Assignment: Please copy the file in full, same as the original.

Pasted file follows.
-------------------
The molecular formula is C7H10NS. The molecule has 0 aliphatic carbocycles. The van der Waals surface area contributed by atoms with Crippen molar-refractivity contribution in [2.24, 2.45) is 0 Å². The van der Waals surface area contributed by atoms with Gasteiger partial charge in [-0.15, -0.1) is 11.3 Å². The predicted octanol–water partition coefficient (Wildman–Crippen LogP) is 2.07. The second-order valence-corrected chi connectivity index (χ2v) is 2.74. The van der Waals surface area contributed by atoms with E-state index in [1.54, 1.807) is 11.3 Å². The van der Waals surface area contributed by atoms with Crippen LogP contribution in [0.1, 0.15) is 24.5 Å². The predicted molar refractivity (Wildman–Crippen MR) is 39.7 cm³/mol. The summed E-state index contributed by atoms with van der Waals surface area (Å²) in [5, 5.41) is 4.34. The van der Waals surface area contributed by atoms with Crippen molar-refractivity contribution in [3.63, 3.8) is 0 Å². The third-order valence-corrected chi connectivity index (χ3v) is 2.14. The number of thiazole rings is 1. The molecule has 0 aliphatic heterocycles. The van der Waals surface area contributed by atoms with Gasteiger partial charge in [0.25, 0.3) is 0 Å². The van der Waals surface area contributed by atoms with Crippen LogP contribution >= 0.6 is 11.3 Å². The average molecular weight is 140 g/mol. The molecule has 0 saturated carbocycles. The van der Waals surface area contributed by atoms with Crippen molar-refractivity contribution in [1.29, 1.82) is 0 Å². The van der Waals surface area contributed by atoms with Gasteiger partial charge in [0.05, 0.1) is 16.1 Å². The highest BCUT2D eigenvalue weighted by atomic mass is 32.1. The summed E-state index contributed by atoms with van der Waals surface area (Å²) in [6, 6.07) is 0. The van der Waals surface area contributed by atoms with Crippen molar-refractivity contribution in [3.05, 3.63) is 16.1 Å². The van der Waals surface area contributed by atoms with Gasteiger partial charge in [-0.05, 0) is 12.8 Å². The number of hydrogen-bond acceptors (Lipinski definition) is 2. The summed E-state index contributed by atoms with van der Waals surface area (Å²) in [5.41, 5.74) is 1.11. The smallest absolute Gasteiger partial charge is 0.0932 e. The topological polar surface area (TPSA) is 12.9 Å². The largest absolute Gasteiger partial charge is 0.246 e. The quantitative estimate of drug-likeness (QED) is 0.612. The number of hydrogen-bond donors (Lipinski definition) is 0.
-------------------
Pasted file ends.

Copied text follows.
The molecular formula is C7H10NS. The molecule has 0 aliphatic carbocycles. The van der Waals surface area contributed by atoms with Crippen molar-refractivity contribution in [2.24, 2.45) is 0 Å². The van der Waals surface area contributed by atoms with Gasteiger partial charge in [-0.15, -0.1) is 11.3 Å². The predicted octanol–water partition coefficient (Wildman–Crippen LogP) is 2.07. The second-order valence-corrected chi connectivity index (χ2v) is 2.74. The van der Waals surface area contributed by atoms with E-state index in [1.54, 1.807) is 11.3 Å². The van der Waals surface area contributed by atoms with Crippen LogP contribution in [0.1, 0.15) is 24.5 Å². The predicted molar refractivity (Wildman–Crippen MR) is 39.7 cm³/mol. The summed E-state index contributed by atoms with van der Waals surface area (Å²) in [5, 5.41) is 4.34. The van der Waals surface area contributed by atoms with Crippen molar-refractivity contribution in [3.63, 3.8) is 0 Å². The third-order valence-corrected chi connectivity index (χ3v) is 2.14. The number of thiazole rings is 1. The molecule has 0 aliphatic heterocycles. The van der Waals surface area contributed by atoms with Gasteiger partial charge in [0.25, 0.3) is 0 Å². The van der Waals surface area contributed by atoms with Crippen LogP contribution >= 0.6 is 11.3 Å². The average molecular weight is 140 g/mol. The molecule has 0 saturated carbocycles. The van der Waals surface area contributed by atoms with Crippen molar-refractivity contribution in [1.29, 1.82) is 0 Å². The van der Waals surface area contributed by atoms with Gasteiger partial charge in [0.05, 0.1) is 16.1 Å². The highest BCUT2D eigenvalue weighted by atomic mass is 32.1. The summed E-state index contributed by atoms with van der Waals surface area (Å²) in [6, 6.07) is 0. The van der Waals surface area contributed by atoms with Crippen molar-refractivity contribution in [3.05, 3.63) is 16.1 Å². The van der Waals surface area contributed by atoms with Gasteiger partial charge in [-0.05, 0) is 12.8 Å². The number of hydrogen-bond acceptors (Lipinski definition) is 2. The summed E-state index contributed by atoms with van der Waals surface area (Å²) in [5.41, 5.74) is 1.11. The smallest absolute Gasteiger partial charge is 0.0932 e. The topological polar surface area (TPSA) is 12.9 Å². The largest absolute Gasteiger partial charge is 0.246 e. The quantitative estimate of drug-likeness (QED) is 0.612. The number of hydrogen-bond donors (Lipinski definition) is 0.